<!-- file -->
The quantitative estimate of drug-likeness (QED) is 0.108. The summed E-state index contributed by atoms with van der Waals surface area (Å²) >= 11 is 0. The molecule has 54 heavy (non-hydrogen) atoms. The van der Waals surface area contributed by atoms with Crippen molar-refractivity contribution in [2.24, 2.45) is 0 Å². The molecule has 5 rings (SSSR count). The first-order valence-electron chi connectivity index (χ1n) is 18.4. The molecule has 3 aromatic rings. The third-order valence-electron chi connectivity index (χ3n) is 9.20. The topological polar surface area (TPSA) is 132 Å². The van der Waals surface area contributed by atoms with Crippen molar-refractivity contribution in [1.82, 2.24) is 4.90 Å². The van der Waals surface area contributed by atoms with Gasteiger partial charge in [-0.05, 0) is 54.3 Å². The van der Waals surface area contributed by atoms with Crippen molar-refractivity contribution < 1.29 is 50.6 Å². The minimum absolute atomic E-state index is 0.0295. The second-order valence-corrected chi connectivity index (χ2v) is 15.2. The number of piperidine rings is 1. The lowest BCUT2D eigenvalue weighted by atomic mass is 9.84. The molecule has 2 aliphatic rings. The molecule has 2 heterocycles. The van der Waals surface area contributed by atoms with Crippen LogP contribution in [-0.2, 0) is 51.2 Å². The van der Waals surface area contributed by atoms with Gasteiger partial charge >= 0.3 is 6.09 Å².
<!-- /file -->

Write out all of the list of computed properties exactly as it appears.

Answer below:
The quantitative estimate of drug-likeness (QED) is 0.108. The summed E-state index contributed by atoms with van der Waals surface area (Å²) >= 11 is 0. The molecule has 54 heavy (non-hydrogen) atoms. The van der Waals surface area contributed by atoms with Crippen molar-refractivity contribution in [2.24, 2.45) is 0 Å². The molecule has 5 rings (SSSR count). The first-order valence-electron chi connectivity index (χ1n) is 18.4. The molecule has 3 aromatic rings. The third-order valence-electron chi connectivity index (χ3n) is 9.20. The topological polar surface area (TPSA) is 132 Å². The van der Waals surface area contributed by atoms with Crippen molar-refractivity contribution in [1.82, 2.24) is 4.90 Å². The van der Waals surface area contributed by atoms with Gasteiger partial charge in [-0.05, 0) is 54.3 Å². The van der Waals surface area contributed by atoms with Crippen molar-refractivity contribution < 1.29 is 50.6 Å². The minimum absolute atomic E-state index is 0.0295. The second-order valence-corrected chi connectivity index (χ2v) is 15.2. The number of piperidine rings is 1. The lowest BCUT2D eigenvalue weighted by atomic mass is 9.84. The molecule has 2 aliphatic rings. The molecule has 2 heterocycles. The van der Waals surface area contributed by atoms with Crippen LogP contribution in [-0.2, 0) is 51.2 Å². The van der Waals surface area contributed by atoms with Gasteiger partial charge >= 0.3 is 6.09 Å².